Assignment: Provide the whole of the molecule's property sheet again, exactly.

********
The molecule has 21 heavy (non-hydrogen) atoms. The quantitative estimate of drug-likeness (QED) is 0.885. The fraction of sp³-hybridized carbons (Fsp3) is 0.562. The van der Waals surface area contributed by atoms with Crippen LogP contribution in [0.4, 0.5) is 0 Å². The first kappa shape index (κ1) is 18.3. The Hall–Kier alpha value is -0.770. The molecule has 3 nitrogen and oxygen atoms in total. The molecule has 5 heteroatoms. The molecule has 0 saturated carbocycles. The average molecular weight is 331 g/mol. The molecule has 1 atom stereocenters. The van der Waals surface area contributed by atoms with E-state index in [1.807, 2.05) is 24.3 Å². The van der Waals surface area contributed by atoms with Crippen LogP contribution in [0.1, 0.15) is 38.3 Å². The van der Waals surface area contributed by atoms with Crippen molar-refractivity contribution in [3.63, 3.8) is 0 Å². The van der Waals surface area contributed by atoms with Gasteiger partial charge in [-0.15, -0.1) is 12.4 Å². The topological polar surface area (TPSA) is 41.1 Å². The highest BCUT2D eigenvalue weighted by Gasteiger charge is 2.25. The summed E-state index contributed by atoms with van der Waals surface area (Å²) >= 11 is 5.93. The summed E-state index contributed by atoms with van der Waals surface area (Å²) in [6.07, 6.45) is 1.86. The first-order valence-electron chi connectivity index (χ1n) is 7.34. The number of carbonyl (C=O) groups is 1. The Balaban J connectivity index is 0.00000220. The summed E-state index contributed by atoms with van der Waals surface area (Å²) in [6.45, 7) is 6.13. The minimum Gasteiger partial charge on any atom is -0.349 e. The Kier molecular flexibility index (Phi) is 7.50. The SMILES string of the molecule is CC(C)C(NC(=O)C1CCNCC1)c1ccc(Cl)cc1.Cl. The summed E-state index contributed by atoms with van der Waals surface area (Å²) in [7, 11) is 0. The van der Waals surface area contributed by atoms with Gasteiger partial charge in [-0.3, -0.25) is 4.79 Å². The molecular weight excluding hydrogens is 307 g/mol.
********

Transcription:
The molecule has 21 heavy (non-hydrogen) atoms. The quantitative estimate of drug-likeness (QED) is 0.885. The fraction of sp³-hybridized carbons (Fsp3) is 0.562. The van der Waals surface area contributed by atoms with Crippen LogP contribution in [0.4, 0.5) is 0 Å². The first kappa shape index (κ1) is 18.3. The Hall–Kier alpha value is -0.770. The molecule has 3 nitrogen and oxygen atoms in total. The molecule has 5 heteroatoms. The molecule has 0 saturated carbocycles. The average molecular weight is 331 g/mol. The molecule has 1 atom stereocenters. The van der Waals surface area contributed by atoms with E-state index in [1.807, 2.05) is 24.3 Å². The van der Waals surface area contributed by atoms with Crippen LogP contribution in [0.1, 0.15) is 38.3 Å². The van der Waals surface area contributed by atoms with Crippen molar-refractivity contribution in [3.63, 3.8) is 0 Å². The van der Waals surface area contributed by atoms with Gasteiger partial charge in [-0.15, -0.1) is 12.4 Å². The topological polar surface area (TPSA) is 41.1 Å². The highest BCUT2D eigenvalue weighted by Gasteiger charge is 2.25. The summed E-state index contributed by atoms with van der Waals surface area (Å²) >= 11 is 5.93. The summed E-state index contributed by atoms with van der Waals surface area (Å²) in [6.07, 6.45) is 1.86. The first-order valence-electron chi connectivity index (χ1n) is 7.34. The number of carbonyl (C=O) groups is 1. The Balaban J connectivity index is 0.00000220. The summed E-state index contributed by atoms with van der Waals surface area (Å²) in [6.45, 7) is 6.13. The minimum Gasteiger partial charge on any atom is -0.349 e. The Kier molecular flexibility index (Phi) is 7.50. The SMILES string of the molecule is CC(C)C(NC(=O)C1CCNCC1)c1ccc(Cl)cc1.Cl. The summed E-state index contributed by atoms with van der Waals surface area (Å²) in [7, 11) is 0. The van der Waals surface area contributed by atoms with Gasteiger partial charge in [-0.3, -0.25) is 4.79 Å². The molecular weight excluding hydrogens is 307 g/mol.